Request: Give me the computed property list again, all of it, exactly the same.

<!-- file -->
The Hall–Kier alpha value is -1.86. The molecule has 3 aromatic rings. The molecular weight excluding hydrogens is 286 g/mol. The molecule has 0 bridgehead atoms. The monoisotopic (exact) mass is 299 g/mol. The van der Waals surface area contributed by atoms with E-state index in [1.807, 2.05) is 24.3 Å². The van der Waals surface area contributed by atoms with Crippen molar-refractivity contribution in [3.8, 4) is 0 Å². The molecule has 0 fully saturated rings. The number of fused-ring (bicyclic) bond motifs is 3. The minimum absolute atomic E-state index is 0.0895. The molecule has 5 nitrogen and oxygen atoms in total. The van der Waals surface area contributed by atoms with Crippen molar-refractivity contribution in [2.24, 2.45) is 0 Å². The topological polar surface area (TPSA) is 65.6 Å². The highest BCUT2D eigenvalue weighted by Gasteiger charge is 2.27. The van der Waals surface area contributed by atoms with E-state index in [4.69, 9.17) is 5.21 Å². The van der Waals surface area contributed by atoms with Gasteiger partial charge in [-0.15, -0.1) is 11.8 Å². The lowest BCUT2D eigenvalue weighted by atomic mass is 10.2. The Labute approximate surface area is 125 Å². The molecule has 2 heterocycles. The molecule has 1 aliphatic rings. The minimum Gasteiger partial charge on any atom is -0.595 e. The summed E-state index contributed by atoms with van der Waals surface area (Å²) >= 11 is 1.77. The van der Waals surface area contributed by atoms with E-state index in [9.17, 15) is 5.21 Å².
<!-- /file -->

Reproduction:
The Hall–Kier alpha value is -1.86. The molecule has 3 aromatic rings. The molecular weight excluding hydrogens is 286 g/mol. The molecule has 0 bridgehead atoms. The monoisotopic (exact) mass is 299 g/mol. The van der Waals surface area contributed by atoms with E-state index in [1.807, 2.05) is 24.3 Å². The van der Waals surface area contributed by atoms with Crippen molar-refractivity contribution in [3.8, 4) is 0 Å². The molecule has 0 fully saturated rings. The number of fused-ring (bicyclic) bond motifs is 3. The minimum absolute atomic E-state index is 0.0895. The molecule has 5 nitrogen and oxygen atoms in total. The van der Waals surface area contributed by atoms with Crippen molar-refractivity contribution in [2.24, 2.45) is 0 Å². The topological polar surface area (TPSA) is 65.6 Å². The highest BCUT2D eigenvalue weighted by Gasteiger charge is 2.27. The van der Waals surface area contributed by atoms with E-state index in [4.69, 9.17) is 5.21 Å². The van der Waals surface area contributed by atoms with Gasteiger partial charge in [-0.15, -0.1) is 11.8 Å². The lowest BCUT2D eigenvalue weighted by atomic mass is 10.2. The Labute approximate surface area is 125 Å². The molecule has 2 heterocycles. The molecule has 1 aliphatic rings. The minimum Gasteiger partial charge on any atom is -0.595 e. The summed E-state index contributed by atoms with van der Waals surface area (Å²) >= 11 is 1.77. The van der Waals surface area contributed by atoms with E-state index in [9.17, 15) is 5.21 Å².